The telephone answering center 16 is often situated remotely from the overflow center 22, and both the answering center 16 and the overflow center 22 receive incoming calls from a telephone network 12. The telephone network 12 can include the public telephone network, a private network, or some combination of the two. In this embodiment, the telephone network 12 receives incoming calls on telephone lines 14, is connected to the call distributor 18 by lines 1-5, and is connected to the answering machines 26 by lines 6-8. Lines 1-8 are treated as a hunt group by the telephone network 12. That is, incoming calls on telephone lines 14 are initially passed to the call distributor 18 via line 1. If line 1 is busy, calls are passed to the call distributor 18 via line 2, and so forth. In the event all five lines 1-5 are busy, the telephone network 12 will automatically pass incoming calls via line 6 to the answering machines 26. Thus, calls only appear on lines 6-8 in the event all of lines 1-5 are busy. In this way, the telephone network 12 automatically routes overflow calls which cannot be handled by the telephone answering center 16 to the overflow center 22.
The overflow center 22 includes a data processing system 28 which includes an input terminal 30 for each of the operators 1,2. This data processing system 28 is connected via a data transmission link 32 such as a private or public telephone system to a data receiving system 20 included in the telephone answering center 16. The data receiving system 20 can include a CRT display, a printer, or other means for displaying the received digital information. The operators 1,2 at the overflow center 12 use the input terminals 30 to encode and store the transcribed information from the answering machines 26 in digital form.
The data processing system 28 automatically transmits this stored digital information via the data transmission link 32 to the data receiving system 20, where it is presented to the operators A-D of the telephone answering center 16. For example, this digitally transmitted information may include caller identification (name and telephone number), the reason for the call, the time of the call, and the like. The operators A-D can then use this digital information to group the overflow calls based upon the urgency or type of call and to act on them as appropriate. In many cases, the operators A-D will call back the callers who made the overflow calls. Because information relating to the purpose and identity of the caller is displayed by the data receiving system 20, the operators A-D can handle the highest priority calls or the type of calls for which the operators are best trained first. For example, sales orders are often considered to be of higher priority than general inquiries, and can be handled by the operators A-D first.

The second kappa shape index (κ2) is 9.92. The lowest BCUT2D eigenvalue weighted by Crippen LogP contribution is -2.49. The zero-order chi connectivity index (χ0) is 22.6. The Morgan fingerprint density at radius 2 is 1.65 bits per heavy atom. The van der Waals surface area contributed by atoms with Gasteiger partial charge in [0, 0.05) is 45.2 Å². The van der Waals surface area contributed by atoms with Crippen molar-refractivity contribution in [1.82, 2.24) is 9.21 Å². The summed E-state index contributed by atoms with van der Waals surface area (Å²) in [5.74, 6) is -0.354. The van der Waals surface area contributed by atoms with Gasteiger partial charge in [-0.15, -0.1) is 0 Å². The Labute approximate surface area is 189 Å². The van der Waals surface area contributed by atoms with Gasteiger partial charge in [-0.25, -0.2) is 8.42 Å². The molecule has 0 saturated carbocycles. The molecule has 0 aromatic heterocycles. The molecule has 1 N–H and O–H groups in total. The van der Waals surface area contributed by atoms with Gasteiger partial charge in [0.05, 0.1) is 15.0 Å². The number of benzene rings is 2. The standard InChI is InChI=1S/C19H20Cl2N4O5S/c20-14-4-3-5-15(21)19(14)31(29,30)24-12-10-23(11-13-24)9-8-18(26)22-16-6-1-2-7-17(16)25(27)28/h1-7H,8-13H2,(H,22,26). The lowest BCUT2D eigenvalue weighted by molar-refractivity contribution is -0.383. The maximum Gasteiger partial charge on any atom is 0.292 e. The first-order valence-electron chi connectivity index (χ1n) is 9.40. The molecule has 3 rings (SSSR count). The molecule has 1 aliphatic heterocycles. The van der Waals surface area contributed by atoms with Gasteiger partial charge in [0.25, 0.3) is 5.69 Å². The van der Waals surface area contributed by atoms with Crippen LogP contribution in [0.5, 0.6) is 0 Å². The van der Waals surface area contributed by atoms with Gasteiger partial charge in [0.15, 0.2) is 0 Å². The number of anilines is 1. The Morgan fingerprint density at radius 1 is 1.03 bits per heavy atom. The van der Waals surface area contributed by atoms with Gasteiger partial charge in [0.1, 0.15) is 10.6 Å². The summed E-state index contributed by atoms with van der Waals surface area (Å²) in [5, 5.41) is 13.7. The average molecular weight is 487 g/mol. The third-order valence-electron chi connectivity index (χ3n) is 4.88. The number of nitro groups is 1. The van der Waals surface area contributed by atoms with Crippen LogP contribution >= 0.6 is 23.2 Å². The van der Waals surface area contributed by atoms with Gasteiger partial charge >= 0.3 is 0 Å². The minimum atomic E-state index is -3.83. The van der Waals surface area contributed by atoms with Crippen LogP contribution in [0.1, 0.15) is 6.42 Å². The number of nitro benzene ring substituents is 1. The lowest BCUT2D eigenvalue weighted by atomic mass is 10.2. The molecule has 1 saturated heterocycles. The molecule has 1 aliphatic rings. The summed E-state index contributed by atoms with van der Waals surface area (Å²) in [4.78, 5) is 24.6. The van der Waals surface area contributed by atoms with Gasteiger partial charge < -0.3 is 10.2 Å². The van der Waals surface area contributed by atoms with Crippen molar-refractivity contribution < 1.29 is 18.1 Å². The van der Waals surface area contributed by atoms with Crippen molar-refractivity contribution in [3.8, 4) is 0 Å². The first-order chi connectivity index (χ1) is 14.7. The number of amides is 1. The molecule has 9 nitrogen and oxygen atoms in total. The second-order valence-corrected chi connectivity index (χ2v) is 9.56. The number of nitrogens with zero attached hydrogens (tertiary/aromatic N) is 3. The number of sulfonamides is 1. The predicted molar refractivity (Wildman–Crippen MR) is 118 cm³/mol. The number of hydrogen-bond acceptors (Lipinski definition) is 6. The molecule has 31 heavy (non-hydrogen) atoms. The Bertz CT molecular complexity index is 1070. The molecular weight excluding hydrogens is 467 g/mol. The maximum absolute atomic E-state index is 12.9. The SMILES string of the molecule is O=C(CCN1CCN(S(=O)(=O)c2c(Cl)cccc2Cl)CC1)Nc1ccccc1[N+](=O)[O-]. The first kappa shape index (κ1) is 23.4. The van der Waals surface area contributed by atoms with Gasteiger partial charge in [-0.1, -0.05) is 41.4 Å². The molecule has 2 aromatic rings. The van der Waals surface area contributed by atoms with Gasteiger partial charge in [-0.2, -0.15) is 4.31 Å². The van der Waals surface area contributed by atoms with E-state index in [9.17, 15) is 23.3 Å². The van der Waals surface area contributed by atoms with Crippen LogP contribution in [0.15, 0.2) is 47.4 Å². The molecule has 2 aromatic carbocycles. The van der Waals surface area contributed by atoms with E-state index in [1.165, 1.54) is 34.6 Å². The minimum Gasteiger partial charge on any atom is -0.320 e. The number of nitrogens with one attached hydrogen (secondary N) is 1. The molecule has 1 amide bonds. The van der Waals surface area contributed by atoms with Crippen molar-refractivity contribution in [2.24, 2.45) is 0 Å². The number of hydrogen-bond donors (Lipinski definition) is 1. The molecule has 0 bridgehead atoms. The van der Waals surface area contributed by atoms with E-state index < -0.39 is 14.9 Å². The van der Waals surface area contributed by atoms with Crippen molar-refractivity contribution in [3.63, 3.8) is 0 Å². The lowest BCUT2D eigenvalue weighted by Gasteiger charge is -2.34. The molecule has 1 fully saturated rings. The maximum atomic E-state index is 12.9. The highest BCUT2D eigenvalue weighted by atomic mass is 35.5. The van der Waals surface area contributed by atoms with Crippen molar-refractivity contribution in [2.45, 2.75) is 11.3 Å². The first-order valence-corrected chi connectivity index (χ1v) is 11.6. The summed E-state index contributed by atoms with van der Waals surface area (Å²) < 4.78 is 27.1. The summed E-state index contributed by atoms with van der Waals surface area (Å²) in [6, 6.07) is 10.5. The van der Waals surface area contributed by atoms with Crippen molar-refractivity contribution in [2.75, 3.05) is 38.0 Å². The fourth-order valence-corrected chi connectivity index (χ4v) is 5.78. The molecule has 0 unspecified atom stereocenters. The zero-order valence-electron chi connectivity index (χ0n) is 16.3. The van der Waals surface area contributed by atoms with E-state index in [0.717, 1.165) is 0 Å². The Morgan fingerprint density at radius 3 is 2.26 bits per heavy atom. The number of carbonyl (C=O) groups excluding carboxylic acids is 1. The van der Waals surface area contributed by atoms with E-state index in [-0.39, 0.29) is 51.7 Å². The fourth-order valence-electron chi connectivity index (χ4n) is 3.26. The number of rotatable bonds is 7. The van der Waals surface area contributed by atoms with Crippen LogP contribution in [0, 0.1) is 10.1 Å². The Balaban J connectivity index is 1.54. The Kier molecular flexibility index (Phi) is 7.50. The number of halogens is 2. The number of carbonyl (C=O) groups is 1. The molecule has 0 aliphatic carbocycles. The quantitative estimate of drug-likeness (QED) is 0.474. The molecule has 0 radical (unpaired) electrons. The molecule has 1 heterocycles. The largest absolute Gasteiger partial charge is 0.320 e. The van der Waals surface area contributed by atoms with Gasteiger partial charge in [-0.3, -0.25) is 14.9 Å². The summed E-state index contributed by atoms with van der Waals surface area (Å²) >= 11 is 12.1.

FIG. 2 shows a schematic representation of a second preferred embodiment 40 of this invention. This second preferred embodiment 40 includes an overflow center 22 identical to that described above and a telephone answering center 16' which is similar to the telephone answering center 16 described above. The principal difference between the two embodiments 10,40 is that the telephone answering center 16' includes an automatic call distributor 18' which automatically diverts overflow calls to the overflow center 22. Such automatic call distributors are commercially available and operate to direct incoming calls from the telephone network 12' initially via Gate 1 to the operators A-D. In the event an incoming call is not picked up in a timely fashion, the automatic call distributor 18' automatically routes the incoming call via Gate 2 and the telephone network 12' to the overflow center 22. In all other respects, the embodiment 40 operates similarly to the embodiment 10 to provide the operators A-D with digital information relevant to overflow calls handled by the overflow center 22.